Hungary Seeks ‘Drastic’ Cut in Swiss Franc-Loan Exposure
Hungary wants to “drastically” cut the ratio of foreign-currency loans by early next year to reduce the country’s vulnerability to exchange-rate swings, said János Lázár, the ruling party’s parliamentary leader. The governing Fidesz party may back rules and, “if necessary, sanctions,” that will encourage banks to allow borrowers to rid themselves of foreign-currency loans, Lázár told reporters in Budapest on Oct. 14. New measures may be approved this year, Lázár told a briefing today. “I’m almost certain we will take further steps” this year, Lázár said. “My fellow members of parliament will be satisfied if hardly any foreign-currency loans remained in Hungary by next spring and instead we’d have forint loans that don’t pose exchange-rate risks.” Hungary, where two-thirds of mortgage loans are denominated in Swiss francs, is struggling to help borrowers after that currency rose to a record, boosting defaults and pushing up monthly payments. Prime Minister Viktor Orbán last week said the government is considering “unexpected, unchartered” measures to escape its franc-debt trap. “The goal is to drastically cut the ratio of foreign currency borrowers by next spring,” Lázár said Oct. 14. “The state needs to craft regulations and, if necessary, sanctions to make banks allow the early repayment.”
Hungary's Viktor Orbán has no appetite for democracy
A July 2010 photo of Hungarian Prime Minister Viktor Orbán kissing the hand of a most-delighted U.S. ambassador, Eleni Tsakopoulos Kounalakis, suggests they had a warm relationship. Lately, though, things have cooled - a lot. Maybe it's Orbán's increasingly anti-democratic antics. Just the usual stuff - cracking down on the media, curbing the independence of the judiciary, attacks on minorities and a drift toward one-party rule.
Or maybe it's his annoying praise of Chinese investment and aid along with his constant denigration of Western Europe and predictions of the decline of the West. This from a country that's a member of NATO and the European Union. Despite human rights groups' increasing criticism of Orbán's governing style - a sort of Lukashenko-lite policy along the lines of autocrat Alexander Lukashenko of Belarus - the premier generally has continued his ways.
So Secretary of State Hillary Rodham Clinton - in Budapest on June 30 for the opening of the Tom Lantos Institute, a human rights organization named for the late Hungarian-born congressman - tried to make things perfectly clear, warning against letting "any democracy anywhere backslide." She and Orbán "talked very openly about preserving democratic institutions," Clinton said at a joint news conference with him, in a Hungary that "is very true to its democratic traditions to protect individual liberties."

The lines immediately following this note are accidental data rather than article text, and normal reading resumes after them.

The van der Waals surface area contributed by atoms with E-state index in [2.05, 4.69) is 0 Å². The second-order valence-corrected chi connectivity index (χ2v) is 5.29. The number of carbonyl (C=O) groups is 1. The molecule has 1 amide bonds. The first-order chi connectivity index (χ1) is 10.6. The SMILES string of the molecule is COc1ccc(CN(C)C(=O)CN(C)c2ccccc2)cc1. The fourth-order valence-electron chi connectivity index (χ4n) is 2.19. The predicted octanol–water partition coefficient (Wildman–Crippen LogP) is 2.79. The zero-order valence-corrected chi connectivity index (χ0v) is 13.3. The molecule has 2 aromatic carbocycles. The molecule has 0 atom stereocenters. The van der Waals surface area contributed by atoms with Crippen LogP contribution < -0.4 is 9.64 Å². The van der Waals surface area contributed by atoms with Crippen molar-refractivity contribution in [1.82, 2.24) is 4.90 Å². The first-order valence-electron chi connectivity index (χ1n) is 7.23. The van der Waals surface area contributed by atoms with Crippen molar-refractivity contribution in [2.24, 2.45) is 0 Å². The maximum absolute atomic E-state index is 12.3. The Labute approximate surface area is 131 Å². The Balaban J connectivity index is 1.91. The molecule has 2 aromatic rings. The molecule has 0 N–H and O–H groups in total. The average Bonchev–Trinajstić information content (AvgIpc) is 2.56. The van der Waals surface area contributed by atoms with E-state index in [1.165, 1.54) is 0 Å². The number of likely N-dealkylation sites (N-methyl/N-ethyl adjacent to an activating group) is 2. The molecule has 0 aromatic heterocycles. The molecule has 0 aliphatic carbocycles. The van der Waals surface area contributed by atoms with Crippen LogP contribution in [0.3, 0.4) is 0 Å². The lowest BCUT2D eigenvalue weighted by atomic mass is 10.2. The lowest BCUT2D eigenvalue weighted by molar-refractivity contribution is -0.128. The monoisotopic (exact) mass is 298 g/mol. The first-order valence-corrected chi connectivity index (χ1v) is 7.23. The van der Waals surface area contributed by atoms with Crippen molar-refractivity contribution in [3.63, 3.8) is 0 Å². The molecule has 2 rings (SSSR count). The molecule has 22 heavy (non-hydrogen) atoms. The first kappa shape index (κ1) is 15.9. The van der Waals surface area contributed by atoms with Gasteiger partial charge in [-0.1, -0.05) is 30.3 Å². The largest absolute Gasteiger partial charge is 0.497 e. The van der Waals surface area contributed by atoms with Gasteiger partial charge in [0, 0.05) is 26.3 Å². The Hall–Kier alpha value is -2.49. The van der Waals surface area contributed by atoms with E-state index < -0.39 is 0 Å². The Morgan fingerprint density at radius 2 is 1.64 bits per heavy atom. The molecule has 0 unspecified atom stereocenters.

Hungary: dicing with downgrade
Hungary’s future is getting murky once again and not all of its woes can be blamed on the eurozone’s debt crisis – its own policies are definitely part of the problem. Its growth forecasts are being slashed, it is likely to be downgraded by at least one of ratings agencies in the coming weeks and its currency is being badmouthed. Not good. András Simor, central bank governor, revealed on Tuesday that the bank’s growth forecasts had been drastically reduced, to just 0.6 per cent next year from 1.5 per cent previously. It is not a particularly good time for such an announcement. Both Standard & Poor’s and Moody’s are due to visit Hungary over the next few weeks, with Fitch due in the next six months, and all the signs point to a downgrade. Société Générale said in a note on Thursday it believed “that there is a substantial risk of an imminent downgrade of Hungary’s sovereign rating”.
Hungary: how low can growth go?
It’s tough being an economic pundit in Hungary these days. Péter Oszkó, finance minister in the Socialist government ousted 18 months ago, says he speaks on Hungarian economic affairs almost every week, but these days declines requests to send presentations in advance. “Anything written a week ago is no longer valid by the time of the conference. We have to react to new things every day,” he says. (…) At the end of last month, in a report on inflation, the bank forecast Hungary’s economic growth for next year at 1.5 per cent. A few days later, talking to foreign journalists, that figure had dropped to 1.0 per cent. Fast forward a fortnight and today it’s slipped again – Hungary’s economy will expand by a mere 0.6 per cent in 2012, and the budget deficit will be in the region of 3.1 per cent of GDP, overshooting the government target of 2.5 per cent, unless almost all reserves in the budget are saved, Bloomberg reports the governor telling parliament.